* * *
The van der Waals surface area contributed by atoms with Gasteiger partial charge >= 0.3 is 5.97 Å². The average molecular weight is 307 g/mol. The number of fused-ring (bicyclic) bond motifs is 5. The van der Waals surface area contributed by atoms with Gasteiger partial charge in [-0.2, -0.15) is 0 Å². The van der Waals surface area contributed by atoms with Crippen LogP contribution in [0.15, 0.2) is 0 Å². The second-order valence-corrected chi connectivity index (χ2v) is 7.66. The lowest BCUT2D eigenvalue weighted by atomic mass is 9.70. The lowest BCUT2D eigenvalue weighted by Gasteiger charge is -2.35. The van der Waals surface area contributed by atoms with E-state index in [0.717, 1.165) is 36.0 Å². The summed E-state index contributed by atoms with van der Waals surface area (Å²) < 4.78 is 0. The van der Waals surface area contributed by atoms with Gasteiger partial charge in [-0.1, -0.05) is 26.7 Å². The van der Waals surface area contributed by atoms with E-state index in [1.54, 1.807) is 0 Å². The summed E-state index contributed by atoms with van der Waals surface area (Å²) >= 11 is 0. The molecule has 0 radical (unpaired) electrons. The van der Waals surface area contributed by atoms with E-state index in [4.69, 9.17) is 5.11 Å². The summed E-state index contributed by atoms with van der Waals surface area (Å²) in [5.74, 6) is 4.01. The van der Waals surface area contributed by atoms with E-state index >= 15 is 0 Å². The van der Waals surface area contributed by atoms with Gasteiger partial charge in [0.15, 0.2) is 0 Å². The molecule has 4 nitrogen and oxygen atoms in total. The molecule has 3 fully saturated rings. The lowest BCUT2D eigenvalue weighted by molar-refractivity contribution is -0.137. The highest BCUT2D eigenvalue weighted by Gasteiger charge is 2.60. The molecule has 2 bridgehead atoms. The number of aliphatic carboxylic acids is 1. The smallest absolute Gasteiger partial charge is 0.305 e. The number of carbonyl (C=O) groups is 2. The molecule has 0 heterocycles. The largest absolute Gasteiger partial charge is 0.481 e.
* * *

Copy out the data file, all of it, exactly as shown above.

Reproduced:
The van der Waals surface area contributed by atoms with Gasteiger partial charge >= 0.3 is 5.97 Å². The average molecular weight is 307 g/mol. The number of fused-ring (bicyclic) bond motifs is 5. The van der Waals surface area contributed by atoms with Gasteiger partial charge in [-0.2, -0.15) is 0 Å². The van der Waals surface area contributed by atoms with Crippen LogP contribution in [0.15, 0.2) is 0 Å². The second-order valence-corrected chi connectivity index (χ2v) is 7.66. The lowest BCUT2D eigenvalue weighted by atomic mass is 9.70. The lowest BCUT2D eigenvalue weighted by Gasteiger charge is -2.35. The van der Waals surface area contributed by atoms with E-state index in [0.717, 1.165) is 36.0 Å². The summed E-state index contributed by atoms with van der Waals surface area (Å²) < 4.78 is 0. The van der Waals surface area contributed by atoms with Gasteiger partial charge in [-0.1, -0.05) is 26.7 Å². The van der Waals surface area contributed by atoms with E-state index in [1.54, 1.807) is 0 Å². The summed E-state index contributed by atoms with van der Waals surface area (Å²) >= 11 is 0. The molecule has 0 radical (unpaired) electrons. The van der Waals surface area contributed by atoms with E-state index in [4.69, 9.17) is 5.11 Å². The summed E-state index contributed by atoms with van der Waals surface area (Å²) in [5.74, 6) is 4.01. The van der Waals surface area contributed by atoms with E-state index >= 15 is 0 Å². The van der Waals surface area contributed by atoms with Gasteiger partial charge in [0.15, 0.2) is 0 Å². The molecule has 4 nitrogen and oxygen atoms in total. The molecule has 3 fully saturated rings. The lowest BCUT2D eigenvalue weighted by molar-refractivity contribution is -0.137. The highest BCUT2D eigenvalue weighted by Gasteiger charge is 2.60. The molecule has 2 bridgehead atoms. The number of aliphatic carboxylic acids is 1. The smallest absolute Gasteiger partial charge is 0.305 e. The number of carbonyl (C=O) groups is 2. The molecule has 0 heterocycles. The largest absolute Gasteiger partial charge is 0.481 e.